■ May 30, 07:37 AM by James Martin
I encountered it yesterday twice—at the medieval festival in Aulla and at Sapori 2010 in Fivizzano. I encountered it again today at the Cantine Aperte at Lunae winery, which is technically in Liguria. You could buy Panigacci with salami, lardo, or nutella. I chose lardo, as any sane person would. It cost €1. All the wine from the winery I wanted to drink set me back €5, and the entry fee came with a buffet that included my favorite aged cheeses from Naturalmente Lunigiana. If you are a foodie who likes aged cheese and meat raised right and are in the Lunigiana and haven’t been to the store—shame on you. You’re missing the best of Tuscany.
In fact, the guy who runs Naturalmente Lunigiana recognized both Martha and I. That’s awful. What I mean is that he should have so many customers he shouldn’t be able to place us. But, ok, it was awfully nice that he knows and remembers us…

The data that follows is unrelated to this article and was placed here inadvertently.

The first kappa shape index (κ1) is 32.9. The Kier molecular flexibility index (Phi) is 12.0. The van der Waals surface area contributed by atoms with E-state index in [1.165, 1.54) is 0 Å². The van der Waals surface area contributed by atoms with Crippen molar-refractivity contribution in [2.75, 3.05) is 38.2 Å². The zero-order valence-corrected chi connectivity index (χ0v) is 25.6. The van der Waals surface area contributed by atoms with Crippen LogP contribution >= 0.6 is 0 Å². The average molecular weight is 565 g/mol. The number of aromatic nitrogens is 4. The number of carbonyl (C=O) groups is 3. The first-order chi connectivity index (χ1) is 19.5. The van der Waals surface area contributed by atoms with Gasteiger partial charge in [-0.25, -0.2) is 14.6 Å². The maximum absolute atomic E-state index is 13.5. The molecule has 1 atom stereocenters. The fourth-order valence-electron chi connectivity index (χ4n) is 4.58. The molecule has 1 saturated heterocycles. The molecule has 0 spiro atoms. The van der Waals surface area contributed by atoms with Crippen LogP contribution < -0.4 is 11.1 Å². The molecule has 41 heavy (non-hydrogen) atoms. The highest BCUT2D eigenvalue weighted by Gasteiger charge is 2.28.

Anyway, the pictures are from Aulla. Over there on the upper right the clickable picture shows you just how hot each testa has to get in order to cook the Panigacci quickly with that touch of crustiness on the outside.
And then there’s the making of it. Panigacci is a flat bread made by scooping some batter into the blazing hot terracotta dish (called a testa) and then stacking another testa on top loaded with more batter until you have a good-sized stack. Then you just start breaking up the stack because the bread is done almost instantly.
Fast food, Italian style. You put a dollop of soft cheese in it and fold it over and you’ve got lunch. Great and gooey. You can put meat in there, or even some pesto.
That’s it. Italian food is so darn simple, isn’t it? Two steps and you’ve got a sandwich you can only dream about outside the Lunigiana. Or Tuscany. Well, maybe outside a bit of Liguria, too.
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